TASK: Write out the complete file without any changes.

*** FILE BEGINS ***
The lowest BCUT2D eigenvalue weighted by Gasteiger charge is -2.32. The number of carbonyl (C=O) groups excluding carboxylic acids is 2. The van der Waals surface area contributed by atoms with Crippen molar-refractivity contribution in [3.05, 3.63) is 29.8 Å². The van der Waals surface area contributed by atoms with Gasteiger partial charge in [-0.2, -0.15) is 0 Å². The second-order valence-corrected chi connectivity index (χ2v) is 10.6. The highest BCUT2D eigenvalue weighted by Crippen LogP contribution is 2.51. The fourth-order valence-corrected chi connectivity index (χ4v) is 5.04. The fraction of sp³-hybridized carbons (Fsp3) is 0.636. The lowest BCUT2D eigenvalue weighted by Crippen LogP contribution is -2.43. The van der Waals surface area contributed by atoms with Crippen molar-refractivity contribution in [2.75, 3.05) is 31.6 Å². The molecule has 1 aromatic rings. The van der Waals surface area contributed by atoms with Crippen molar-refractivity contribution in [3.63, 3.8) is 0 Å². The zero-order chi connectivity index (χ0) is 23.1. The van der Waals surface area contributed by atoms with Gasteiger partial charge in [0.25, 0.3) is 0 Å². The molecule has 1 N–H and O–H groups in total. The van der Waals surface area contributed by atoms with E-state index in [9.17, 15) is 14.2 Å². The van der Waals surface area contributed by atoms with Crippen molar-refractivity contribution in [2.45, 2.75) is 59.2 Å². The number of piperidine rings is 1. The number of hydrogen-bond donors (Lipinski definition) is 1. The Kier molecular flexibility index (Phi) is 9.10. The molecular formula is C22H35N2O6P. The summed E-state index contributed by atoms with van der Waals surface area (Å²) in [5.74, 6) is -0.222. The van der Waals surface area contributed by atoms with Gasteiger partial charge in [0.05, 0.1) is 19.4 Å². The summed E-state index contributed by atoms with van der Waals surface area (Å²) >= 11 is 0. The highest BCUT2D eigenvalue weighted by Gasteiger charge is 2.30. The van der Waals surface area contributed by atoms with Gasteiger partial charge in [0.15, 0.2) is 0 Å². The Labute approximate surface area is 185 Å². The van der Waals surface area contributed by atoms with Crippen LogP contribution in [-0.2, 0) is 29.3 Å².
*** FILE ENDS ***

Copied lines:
The lowest BCUT2D eigenvalue weighted by Gasteiger charge is -2.32. The number of carbonyl (C=O) groups excluding carboxylic acids is 2. The van der Waals surface area contributed by atoms with Crippen molar-refractivity contribution in [3.05, 3.63) is 29.8 Å². The van der Waals surface area contributed by atoms with Gasteiger partial charge in [-0.2, -0.15) is 0 Å². The second-order valence-corrected chi connectivity index (χ2v) is 10.6. The highest BCUT2D eigenvalue weighted by Crippen LogP contribution is 2.51. The fourth-order valence-corrected chi connectivity index (χ4v) is 5.04. The fraction of sp³-hybridized carbons (Fsp3) is 0.636. The lowest BCUT2D eigenvalue weighted by Crippen LogP contribution is -2.43. The van der Waals surface area contributed by atoms with Crippen molar-refractivity contribution in [2.75, 3.05) is 31.6 Å². The molecule has 1 aromatic rings. The van der Waals surface area contributed by atoms with Crippen molar-refractivity contribution in [3.63, 3.8) is 0 Å². The zero-order chi connectivity index (χ0) is 23.1. The van der Waals surface area contributed by atoms with Gasteiger partial charge in [0.25, 0.3) is 0 Å². The molecule has 1 N–H and O–H groups in total. The van der Waals surface area contributed by atoms with E-state index in [9.17, 15) is 14.2 Å². The van der Waals surface area contributed by atoms with Crippen molar-refractivity contribution in [2.45, 2.75) is 59.2 Å². The number of piperidine rings is 1. The number of hydrogen-bond donors (Lipinski definition) is 1. The Kier molecular flexibility index (Phi) is 9.10. The molecular formula is C22H35N2O6P. The summed E-state index contributed by atoms with van der Waals surface area (Å²) in [5.74, 6) is -0.222. The van der Waals surface area contributed by atoms with Gasteiger partial charge in [0.05, 0.1) is 19.4 Å². The summed E-state index contributed by atoms with van der Waals surface area (Å²) >= 11 is 0. The highest BCUT2D eigenvalue weighted by Gasteiger charge is 2.30. The van der Waals surface area contributed by atoms with Gasteiger partial charge in [0.15, 0.2) is 0 Å². The Labute approximate surface area is 185 Å². The van der Waals surface area contributed by atoms with Crippen LogP contribution in [-0.2, 0) is 29.3 Å².